Work is set to begin in February on an eight-year process to dismantle the San Onofre Nuclear Generating Station in Southern California.

Work will include removing buildings, containment domes and other above-grade structures associated with Units 2 and 3, as well as partially removing offshore pipes that brought and discharged cooling water to the plant, and removing offshore buoys and anchors.

Storage area at SONGS for spent nuclear fuel. Source: SCEStorage area at SONGS for spent nuclear fuel. Source: SCEUtility Southern California Edison received a coastal development permit from the California Coastal Commission in October 2019. The permit allows dismantlement of plant structures and decontamination of the site.

The utility recently sent residents within a rive-mile radius of the plant a 30-day notice of the start of deconstruction activities, currently expected to be no earlier than February 22.

The plant's first unit, Unit 1, operated from 1968 to 1992 and included a Westinghouse pressurized water reactor (PWR). Unit 2 was started in 1983 and Unit 3 started in 1984. Both used PWRs designed by General Electric-owned Combustion Engineering.

Upgrades designed to last 20 years were made to the reactor units in 2009 and 2010. Both reactors were shut down in January 2012 after premature wear was found on more than 3,000 tubes in replacement steam generators that had been installed in 2010 and 2011. The utility decided to close both units in 2013, citing uncertainty over their return to service.

Initial decommissioning work will take place within the plant’s boundaries and includes establishing staging areas for materials, preparing to move large components by rail, readying containment dome access points and completing initial site characterization work. Those tasks are expected to be completed within two years.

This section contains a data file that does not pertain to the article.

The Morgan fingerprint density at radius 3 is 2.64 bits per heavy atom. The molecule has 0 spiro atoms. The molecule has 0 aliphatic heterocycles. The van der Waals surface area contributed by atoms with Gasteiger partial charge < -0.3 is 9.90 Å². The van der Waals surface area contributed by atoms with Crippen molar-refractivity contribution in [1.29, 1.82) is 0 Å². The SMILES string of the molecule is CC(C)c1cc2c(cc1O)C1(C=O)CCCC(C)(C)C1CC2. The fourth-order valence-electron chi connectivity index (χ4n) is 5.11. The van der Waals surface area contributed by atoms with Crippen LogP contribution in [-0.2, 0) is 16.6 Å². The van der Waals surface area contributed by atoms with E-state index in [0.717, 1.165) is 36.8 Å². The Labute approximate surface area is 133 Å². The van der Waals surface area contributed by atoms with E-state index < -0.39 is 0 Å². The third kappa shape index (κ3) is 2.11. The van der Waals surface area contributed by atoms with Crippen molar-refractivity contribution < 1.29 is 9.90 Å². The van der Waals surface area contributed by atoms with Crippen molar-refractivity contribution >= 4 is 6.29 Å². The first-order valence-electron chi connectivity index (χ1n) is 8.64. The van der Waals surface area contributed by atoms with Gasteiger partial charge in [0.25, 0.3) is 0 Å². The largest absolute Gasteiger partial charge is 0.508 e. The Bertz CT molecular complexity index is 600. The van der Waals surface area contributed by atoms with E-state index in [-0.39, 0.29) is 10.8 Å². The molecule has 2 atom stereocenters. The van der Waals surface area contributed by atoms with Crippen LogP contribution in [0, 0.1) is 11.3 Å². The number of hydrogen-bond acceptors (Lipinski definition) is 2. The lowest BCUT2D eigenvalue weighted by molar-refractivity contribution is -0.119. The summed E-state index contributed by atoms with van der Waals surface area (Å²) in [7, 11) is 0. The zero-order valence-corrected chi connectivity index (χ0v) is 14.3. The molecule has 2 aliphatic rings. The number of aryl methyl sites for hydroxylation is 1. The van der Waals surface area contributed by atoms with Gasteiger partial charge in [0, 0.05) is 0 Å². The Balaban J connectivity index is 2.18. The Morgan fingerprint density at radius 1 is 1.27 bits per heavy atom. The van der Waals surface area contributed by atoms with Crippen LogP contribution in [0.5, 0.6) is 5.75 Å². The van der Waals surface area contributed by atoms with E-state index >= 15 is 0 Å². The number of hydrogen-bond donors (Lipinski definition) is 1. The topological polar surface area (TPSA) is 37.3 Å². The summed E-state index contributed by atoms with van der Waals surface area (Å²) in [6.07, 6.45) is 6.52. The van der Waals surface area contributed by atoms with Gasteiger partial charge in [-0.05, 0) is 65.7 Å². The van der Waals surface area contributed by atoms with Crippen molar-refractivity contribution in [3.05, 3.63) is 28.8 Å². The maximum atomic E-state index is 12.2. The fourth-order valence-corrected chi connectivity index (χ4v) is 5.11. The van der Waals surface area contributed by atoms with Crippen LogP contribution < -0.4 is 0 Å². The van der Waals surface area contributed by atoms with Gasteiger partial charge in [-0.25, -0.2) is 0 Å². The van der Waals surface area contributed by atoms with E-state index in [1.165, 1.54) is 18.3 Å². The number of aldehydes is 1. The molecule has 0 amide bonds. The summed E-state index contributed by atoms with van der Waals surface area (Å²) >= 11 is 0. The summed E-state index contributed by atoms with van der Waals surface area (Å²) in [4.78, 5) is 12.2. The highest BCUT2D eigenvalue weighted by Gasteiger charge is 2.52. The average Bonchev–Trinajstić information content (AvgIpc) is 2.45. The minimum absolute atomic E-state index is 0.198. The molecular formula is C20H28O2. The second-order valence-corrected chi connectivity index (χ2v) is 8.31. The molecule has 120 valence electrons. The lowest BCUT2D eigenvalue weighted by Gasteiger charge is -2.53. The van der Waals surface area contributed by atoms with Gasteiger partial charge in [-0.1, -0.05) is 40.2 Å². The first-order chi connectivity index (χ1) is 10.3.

Spent fuel transfer glitch

Canister 46 as its transfer was under way. Credit: SCECanister 46 as its transfer was under way. Credit: SCE

Work is currently under way to remove spent nuclear fuel from wet storage in pools to dry on-site storage in stainless steel canisters. As of mid-January, 46 canisters of spent nuclear fuel had been placed into a dry storage system. All 73 canisters are expected to be stored later this year.

The utility said that during the download of one spent fuel canister, referred to as canister 46, workers encountered multiple signals indicating that the canister was not lowering properly into its storage cask.

A review determined that the canister’s three-inch thick stainless steel base was coming to rest on an interior shield ring. The load monitoring system provided an indication that there was contact with the shield ring, which led to the decision to pause the transfer process.

After adjustments were made, the canister was successfully lowered into its containment cask.